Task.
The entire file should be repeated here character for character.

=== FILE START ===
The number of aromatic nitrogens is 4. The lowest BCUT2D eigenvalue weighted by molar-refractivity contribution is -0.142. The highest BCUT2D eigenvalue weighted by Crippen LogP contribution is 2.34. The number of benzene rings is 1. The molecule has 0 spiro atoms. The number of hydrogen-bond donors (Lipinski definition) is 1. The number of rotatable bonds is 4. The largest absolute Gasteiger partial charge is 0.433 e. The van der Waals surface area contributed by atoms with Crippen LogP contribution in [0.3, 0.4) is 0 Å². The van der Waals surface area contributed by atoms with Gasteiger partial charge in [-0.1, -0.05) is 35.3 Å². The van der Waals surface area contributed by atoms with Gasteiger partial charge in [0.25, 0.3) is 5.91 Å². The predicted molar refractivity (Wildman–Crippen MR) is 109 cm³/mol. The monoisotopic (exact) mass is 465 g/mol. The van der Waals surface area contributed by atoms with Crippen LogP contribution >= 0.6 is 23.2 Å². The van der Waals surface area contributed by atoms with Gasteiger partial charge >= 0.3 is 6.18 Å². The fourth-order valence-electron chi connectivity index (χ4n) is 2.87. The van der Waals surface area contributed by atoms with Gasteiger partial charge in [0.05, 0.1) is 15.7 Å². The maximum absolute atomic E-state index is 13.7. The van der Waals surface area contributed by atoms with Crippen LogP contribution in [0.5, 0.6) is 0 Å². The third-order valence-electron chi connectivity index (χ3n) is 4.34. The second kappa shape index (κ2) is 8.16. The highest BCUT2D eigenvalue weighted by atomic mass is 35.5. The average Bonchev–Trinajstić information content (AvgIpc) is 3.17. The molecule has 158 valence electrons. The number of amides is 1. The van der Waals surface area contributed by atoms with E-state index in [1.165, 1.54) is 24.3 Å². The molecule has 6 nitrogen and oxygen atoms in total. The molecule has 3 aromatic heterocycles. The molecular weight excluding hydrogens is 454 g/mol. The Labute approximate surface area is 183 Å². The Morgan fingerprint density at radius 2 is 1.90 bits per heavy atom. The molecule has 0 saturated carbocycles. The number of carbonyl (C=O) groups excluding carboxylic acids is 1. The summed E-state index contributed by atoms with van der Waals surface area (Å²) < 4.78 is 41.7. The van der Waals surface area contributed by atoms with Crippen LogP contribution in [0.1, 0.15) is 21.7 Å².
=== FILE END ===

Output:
The number of aromatic nitrogens is 4. The lowest BCUT2D eigenvalue weighted by molar-refractivity contribution is -0.142. The highest BCUT2D eigenvalue weighted by Crippen LogP contribution is 2.34. The number of benzene rings is 1. The molecule has 0 spiro atoms. The number of hydrogen-bond donors (Lipinski definition) is 1. The number of rotatable bonds is 4. The largest absolute Gasteiger partial charge is 0.433 e. The van der Waals surface area contributed by atoms with Crippen LogP contribution in [0.3, 0.4) is 0 Å². The van der Waals surface area contributed by atoms with Gasteiger partial charge in [-0.1, -0.05) is 35.3 Å². The van der Waals surface area contributed by atoms with Gasteiger partial charge in [0.25, 0.3) is 5.91 Å². The predicted molar refractivity (Wildman–Crippen MR) is 109 cm³/mol. The monoisotopic (exact) mass is 465 g/mol. The van der Waals surface area contributed by atoms with Crippen LogP contribution >= 0.6 is 23.2 Å². The van der Waals surface area contributed by atoms with Gasteiger partial charge >= 0.3 is 6.18 Å². The fourth-order valence-electron chi connectivity index (χ4n) is 2.87. The van der Waals surface area contributed by atoms with Gasteiger partial charge in [0.05, 0.1) is 15.7 Å². The maximum absolute atomic E-state index is 13.7. The van der Waals surface area contributed by atoms with Crippen LogP contribution in [0.5, 0.6) is 0 Å². The third-order valence-electron chi connectivity index (χ3n) is 4.34. The second kappa shape index (κ2) is 8.16. The highest BCUT2D eigenvalue weighted by atomic mass is 35.5. The average Bonchev–Trinajstić information content (AvgIpc) is 3.17. The molecule has 158 valence electrons. The number of amides is 1. The van der Waals surface area contributed by atoms with E-state index in [1.165, 1.54) is 24.3 Å². The molecule has 6 nitrogen and oxygen atoms in total. The molecule has 3 aromatic heterocycles. The molecular weight excluding hydrogens is 454 g/mol. The Labute approximate surface area is 183 Å². The Morgan fingerprint density at radius 2 is 1.90 bits per heavy atom. The molecule has 0 saturated carbocycles. The number of carbonyl (C=O) groups excluding carboxylic acids is 1. The summed E-state index contributed by atoms with van der Waals surface area (Å²) < 4.78 is 41.7. The van der Waals surface area contributed by atoms with Crippen LogP contribution in [0.1, 0.15) is 21.7 Å².